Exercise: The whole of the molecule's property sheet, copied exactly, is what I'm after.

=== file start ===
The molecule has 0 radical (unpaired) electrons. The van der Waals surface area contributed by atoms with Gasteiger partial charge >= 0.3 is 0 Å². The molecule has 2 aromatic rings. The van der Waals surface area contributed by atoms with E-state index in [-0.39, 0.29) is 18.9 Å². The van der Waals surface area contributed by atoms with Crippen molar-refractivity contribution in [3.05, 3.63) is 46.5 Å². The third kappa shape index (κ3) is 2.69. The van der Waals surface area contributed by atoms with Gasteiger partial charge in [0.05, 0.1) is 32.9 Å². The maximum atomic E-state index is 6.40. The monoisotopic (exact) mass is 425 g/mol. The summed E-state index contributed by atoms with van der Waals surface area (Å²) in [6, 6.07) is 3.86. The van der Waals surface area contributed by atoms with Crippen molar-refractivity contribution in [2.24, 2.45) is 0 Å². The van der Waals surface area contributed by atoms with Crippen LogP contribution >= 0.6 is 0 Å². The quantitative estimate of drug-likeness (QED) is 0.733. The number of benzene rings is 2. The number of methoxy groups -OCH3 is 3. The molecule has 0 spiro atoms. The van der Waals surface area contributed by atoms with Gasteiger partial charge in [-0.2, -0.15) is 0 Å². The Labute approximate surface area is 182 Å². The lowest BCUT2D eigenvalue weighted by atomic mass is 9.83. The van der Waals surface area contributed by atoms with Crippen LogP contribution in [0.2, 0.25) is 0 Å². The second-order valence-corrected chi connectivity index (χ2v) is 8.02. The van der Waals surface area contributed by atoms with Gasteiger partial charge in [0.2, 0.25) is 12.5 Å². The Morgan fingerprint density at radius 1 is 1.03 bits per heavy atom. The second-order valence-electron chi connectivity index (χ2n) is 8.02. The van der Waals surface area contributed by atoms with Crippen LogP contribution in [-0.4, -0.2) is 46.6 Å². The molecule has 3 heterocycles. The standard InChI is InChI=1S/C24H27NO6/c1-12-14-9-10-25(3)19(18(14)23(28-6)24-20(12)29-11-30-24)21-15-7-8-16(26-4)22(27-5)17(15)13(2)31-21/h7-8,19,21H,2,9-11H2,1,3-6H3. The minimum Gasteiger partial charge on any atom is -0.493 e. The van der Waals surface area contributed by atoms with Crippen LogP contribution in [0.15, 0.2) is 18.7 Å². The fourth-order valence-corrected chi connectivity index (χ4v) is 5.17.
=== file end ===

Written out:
The molecule has 0 radical (unpaired) electrons. The van der Waals surface area contributed by atoms with Gasteiger partial charge >= 0.3 is 0 Å². The molecule has 2 aromatic rings. The van der Waals surface area contributed by atoms with E-state index in [-0.39, 0.29) is 18.9 Å². The van der Waals surface area contributed by atoms with Crippen molar-refractivity contribution in [3.05, 3.63) is 46.5 Å². The third kappa shape index (κ3) is 2.69. The van der Waals surface area contributed by atoms with Gasteiger partial charge in [0.05, 0.1) is 32.9 Å². The maximum atomic E-state index is 6.40. The monoisotopic (exact) mass is 425 g/mol. The summed E-state index contributed by atoms with van der Waals surface area (Å²) in [6, 6.07) is 3.86. The van der Waals surface area contributed by atoms with Crippen molar-refractivity contribution in [2.24, 2.45) is 0 Å². The van der Waals surface area contributed by atoms with Crippen LogP contribution >= 0.6 is 0 Å². The quantitative estimate of drug-likeness (QED) is 0.733. The number of benzene rings is 2. The number of methoxy groups -OCH3 is 3. The molecule has 0 spiro atoms. The van der Waals surface area contributed by atoms with Gasteiger partial charge in [-0.2, -0.15) is 0 Å². The Labute approximate surface area is 182 Å². The lowest BCUT2D eigenvalue weighted by atomic mass is 9.83. The van der Waals surface area contributed by atoms with Crippen LogP contribution in [0.2, 0.25) is 0 Å². The second-order valence-corrected chi connectivity index (χ2v) is 8.02. The van der Waals surface area contributed by atoms with Gasteiger partial charge in [0.2, 0.25) is 12.5 Å². The Morgan fingerprint density at radius 1 is 1.03 bits per heavy atom. The second-order valence-electron chi connectivity index (χ2n) is 8.02. The van der Waals surface area contributed by atoms with Crippen LogP contribution in [-0.4, -0.2) is 46.6 Å². The molecule has 3 heterocycles. The standard InChI is InChI=1S/C24H27NO6/c1-12-14-9-10-25(3)19(18(14)23(28-6)24-20(12)29-11-30-24)21-15-7-8-16(26-4)22(27-5)17(15)13(2)31-21/h7-8,19,21H,2,9-11H2,1,3-6H3. The minimum Gasteiger partial charge on any atom is -0.493 e. The van der Waals surface area contributed by atoms with Crippen LogP contribution in [0.15, 0.2) is 18.7 Å². The fourth-order valence-corrected chi connectivity index (χ4v) is 5.17.